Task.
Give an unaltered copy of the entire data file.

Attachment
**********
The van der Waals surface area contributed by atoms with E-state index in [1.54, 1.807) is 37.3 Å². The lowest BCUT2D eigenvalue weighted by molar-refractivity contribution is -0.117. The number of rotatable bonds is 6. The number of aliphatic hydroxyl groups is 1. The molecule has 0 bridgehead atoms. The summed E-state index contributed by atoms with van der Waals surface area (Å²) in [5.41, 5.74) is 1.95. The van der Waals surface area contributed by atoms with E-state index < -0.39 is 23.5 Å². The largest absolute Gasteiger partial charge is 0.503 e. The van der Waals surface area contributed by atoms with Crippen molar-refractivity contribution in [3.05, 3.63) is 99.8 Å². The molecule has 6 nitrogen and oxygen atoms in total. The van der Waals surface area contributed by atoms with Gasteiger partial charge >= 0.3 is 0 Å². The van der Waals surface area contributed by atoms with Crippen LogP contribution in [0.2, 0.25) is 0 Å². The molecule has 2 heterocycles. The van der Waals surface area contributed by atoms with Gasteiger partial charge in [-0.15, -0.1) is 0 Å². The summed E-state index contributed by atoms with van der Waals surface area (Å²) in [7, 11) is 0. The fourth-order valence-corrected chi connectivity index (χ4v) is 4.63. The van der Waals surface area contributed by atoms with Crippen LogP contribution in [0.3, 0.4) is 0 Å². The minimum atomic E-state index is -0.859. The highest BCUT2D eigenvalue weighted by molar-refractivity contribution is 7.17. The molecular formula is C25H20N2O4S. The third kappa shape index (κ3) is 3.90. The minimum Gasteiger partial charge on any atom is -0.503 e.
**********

The van der Waals surface area contributed by atoms with E-state index in [1.54, 1.807) is 37.3 Å². The lowest BCUT2D eigenvalue weighted by molar-refractivity contribution is -0.117. The number of rotatable bonds is 6. The number of aliphatic hydroxyl groups is 1. The molecule has 0 bridgehead atoms. The summed E-state index contributed by atoms with van der Waals surface area (Å²) in [5.41, 5.74) is 1.95. The van der Waals surface area contributed by atoms with E-state index < -0.39 is 23.5 Å². The largest absolute Gasteiger partial charge is 0.503 e. The van der Waals surface area contributed by atoms with Crippen molar-refractivity contribution in [3.05, 3.63) is 99.8 Å². The molecule has 6 nitrogen and oxygen atoms in total. The van der Waals surface area contributed by atoms with Gasteiger partial charge >= 0.3 is 0 Å². The van der Waals surface area contributed by atoms with Crippen LogP contribution in [0.2, 0.25) is 0 Å². The molecule has 2 heterocycles. The van der Waals surface area contributed by atoms with Gasteiger partial charge in [-0.15, -0.1) is 0 Å². The summed E-state index contributed by atoms with van der Waals surface area (Å²) in [7, 11) is 0. The fourth-order valence-corrected chi connectivity index (χ4v) is 4.63. The van der Waals surface area contributed by atoms with Crippen LogP contribution in [0.3, 0.4) is 0 Å². The minimum atomic E-state index is -0.859. The highest BCUT2D eigenvalue weighted by molar-refractivity contribution is 7.17. The molecular formula is C25H20N2O4S. The third kappa shape index (κ3) is 3.90. The minimum Gasteiger partial charge on any atom is -0.503 e.